X: Sir I will send another driver today evening

I am already in my feels because of a million things and this woman didn’t want to confirm if I was a Sir or Ma’am before messaging me… My conclusion, I text like a man (This isn’t the first time I have reached this conclusion btw, so maybe it is true). Now before you think this Sir/Madam thing is some serious hierarchy issue, it isn’t.. there just seem to be a culture of calling each other that way out here.

Evening reaches and I find a new guy outside the office for me. He looks a little over 50 and he introduces himself as Salman shortly.

Salman: Salaam alaikum , hawaya? My name is Salman. (is that how you would write some Bri’ish accent?)

Me: Wehhhh, from a man who can’t speak any English to one who sounds like he just landed from London from British airways – not even KQ because he could have gotten some ‘ME I’ influence there. Also, a Muslim man! (Oh, all this were in my thoughts not out loud.

Now out loud: Wa alaikum salaam SalmanJi(equivalent for Sir).

And at this point, I told myself it wasn’t all hard, this move. Thing are beginning to look ok.

Over the next few days, I learnt that Salman had worked in the hotel industry before and acquired his accent from the relations he made there. I also learnt that he had been a little extra that first day because while he spoke great English, that accent wasn’t as intense as the day we met. So impressed with his wit. He and his colleagues had sat down to discuss me and my colleagues and their conclusion about me was that I am Bangladeshi .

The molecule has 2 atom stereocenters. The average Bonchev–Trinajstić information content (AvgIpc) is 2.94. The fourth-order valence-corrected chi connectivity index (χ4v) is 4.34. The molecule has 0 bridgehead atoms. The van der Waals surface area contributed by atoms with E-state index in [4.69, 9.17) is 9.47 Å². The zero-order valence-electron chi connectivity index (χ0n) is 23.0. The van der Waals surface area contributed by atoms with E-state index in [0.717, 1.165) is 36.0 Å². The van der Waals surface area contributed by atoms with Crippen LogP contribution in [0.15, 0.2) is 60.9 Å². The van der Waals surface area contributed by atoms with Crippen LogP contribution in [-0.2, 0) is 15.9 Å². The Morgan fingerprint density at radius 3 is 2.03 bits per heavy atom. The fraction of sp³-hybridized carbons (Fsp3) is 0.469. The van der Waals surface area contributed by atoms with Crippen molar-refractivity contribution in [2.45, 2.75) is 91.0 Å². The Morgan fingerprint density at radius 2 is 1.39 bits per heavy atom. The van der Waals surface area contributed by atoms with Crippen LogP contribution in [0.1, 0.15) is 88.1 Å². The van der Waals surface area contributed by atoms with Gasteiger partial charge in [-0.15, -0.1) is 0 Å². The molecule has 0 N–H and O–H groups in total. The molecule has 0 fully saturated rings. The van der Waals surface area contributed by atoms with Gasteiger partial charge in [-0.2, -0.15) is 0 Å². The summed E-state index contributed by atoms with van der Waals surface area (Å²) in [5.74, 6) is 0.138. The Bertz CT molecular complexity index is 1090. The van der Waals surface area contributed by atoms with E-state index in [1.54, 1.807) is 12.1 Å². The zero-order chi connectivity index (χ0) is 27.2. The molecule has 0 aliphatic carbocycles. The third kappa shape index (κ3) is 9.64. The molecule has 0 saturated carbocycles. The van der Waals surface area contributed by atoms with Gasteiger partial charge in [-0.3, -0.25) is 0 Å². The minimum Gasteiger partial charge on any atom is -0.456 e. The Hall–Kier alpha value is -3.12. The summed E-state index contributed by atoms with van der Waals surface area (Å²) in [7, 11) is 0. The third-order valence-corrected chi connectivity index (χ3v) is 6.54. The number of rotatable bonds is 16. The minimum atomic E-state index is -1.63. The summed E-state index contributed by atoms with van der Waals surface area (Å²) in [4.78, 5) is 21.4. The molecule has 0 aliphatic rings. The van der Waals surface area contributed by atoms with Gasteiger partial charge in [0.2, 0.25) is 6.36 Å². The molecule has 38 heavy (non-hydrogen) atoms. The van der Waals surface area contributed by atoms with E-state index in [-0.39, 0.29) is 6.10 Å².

Africa is one big country and Mandela is our president apparently.. and African’s have got to be black and speak like the Black Panther cast or we aren’t real.

No, for real. This is the stereotype. Everyone I’ve met has had to re-ask where I am from… I am from Kenya is mostly followed with ‘and your parents?’… them too and their parents too … but okurr! (was very tempted to add a T and sound CardiB )

 

(This post should have been published a month ago…)

Ramadhan Muslims

Ramadhan always gets here when we need it the most. Sometimes we don’t realize we need it and sometimes we know a little too well. Sometimes we take it for granted assuming we will make it to the next yet we also know too well there are some people we had last Ramadhan that didn’t make it to this one.